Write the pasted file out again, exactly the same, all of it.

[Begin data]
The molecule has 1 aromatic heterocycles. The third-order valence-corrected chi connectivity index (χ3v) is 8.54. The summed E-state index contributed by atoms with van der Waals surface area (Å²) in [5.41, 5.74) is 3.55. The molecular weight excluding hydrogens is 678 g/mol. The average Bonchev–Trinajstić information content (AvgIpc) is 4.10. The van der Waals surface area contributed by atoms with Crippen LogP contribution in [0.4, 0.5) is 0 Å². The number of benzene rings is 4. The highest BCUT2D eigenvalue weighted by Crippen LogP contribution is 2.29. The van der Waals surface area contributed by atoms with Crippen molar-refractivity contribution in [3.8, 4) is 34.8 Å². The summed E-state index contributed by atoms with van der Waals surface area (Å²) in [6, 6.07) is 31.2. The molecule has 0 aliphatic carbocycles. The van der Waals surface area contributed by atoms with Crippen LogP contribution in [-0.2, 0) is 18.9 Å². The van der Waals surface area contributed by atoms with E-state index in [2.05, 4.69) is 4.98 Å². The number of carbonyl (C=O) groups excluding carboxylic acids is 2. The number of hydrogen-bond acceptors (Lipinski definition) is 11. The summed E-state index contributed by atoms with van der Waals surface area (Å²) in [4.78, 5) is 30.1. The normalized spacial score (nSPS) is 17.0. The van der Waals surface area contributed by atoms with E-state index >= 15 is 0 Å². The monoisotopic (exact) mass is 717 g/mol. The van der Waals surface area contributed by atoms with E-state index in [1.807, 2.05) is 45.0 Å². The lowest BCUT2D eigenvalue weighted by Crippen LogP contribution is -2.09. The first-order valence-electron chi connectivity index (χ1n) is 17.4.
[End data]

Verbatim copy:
The molecule has 1 aromatic heterocycles. The third-order valence-corrected chi connectivity index (χ3v) is 8.54. The summed E-state index contributed by atoms with van der Waals surface area (Å²) in [5.41, 5.74) is 3.55. The molecular weight excluding hydrogens is 678 g/mol. The average Bonchev–Trinajstić information content (AvgIpc) is 4.10. The van der Waals surface area contributed by atoms with Crippen LogP contribution in [0.4, 0.5) is 0 Å². The number of benzene rings is 4. The highest BCUT2D eigenvalue weighted by Crippen LogP contribution is 2.29. The van der Waals surface area contributed by atoms with Crippen molar-refractivity contribution in [3.8, 4) is 34.8 Å². The summed E-state index contributed by atoms with van der Waals surface area (Å²) in [6, 6.07) is 31.2. The molecule has 0 aliphatic carbocycles. The van der Waals surface area contributed by atoms with Crippen LogP contribution in [-0.2, 0) is 18.9 Å². The van der Waals surface area contributed by atoms with E-state index in [2.05, 4.69) is 4.98 Å². The number of carbonyl (C=O) groups excluding carboxylic acids is 2. The number of hydrogen-bond acceptors (Lipinski definition) is 11. The summed E-state index contributed by atoms with van der Waals surface area (Å²) in [4.78, 5) is 30.1. The normalized spacial score (nSPS) is 17.0. The van der Waals surface area contributed by atoms with E-state index >= 15 is 0 Å². The monoisotopic (exact) mass is 717 g/mol. The van der Waals surface area contributed by atoms with E-state index in [1.807, 2.05) is 45.0 Å². The lowest BCUT2D eigenvalue weighted by Crippen LogP contribution is -2.09. The first-order valence-electron chi connectivity index (χ1n) is 17.4.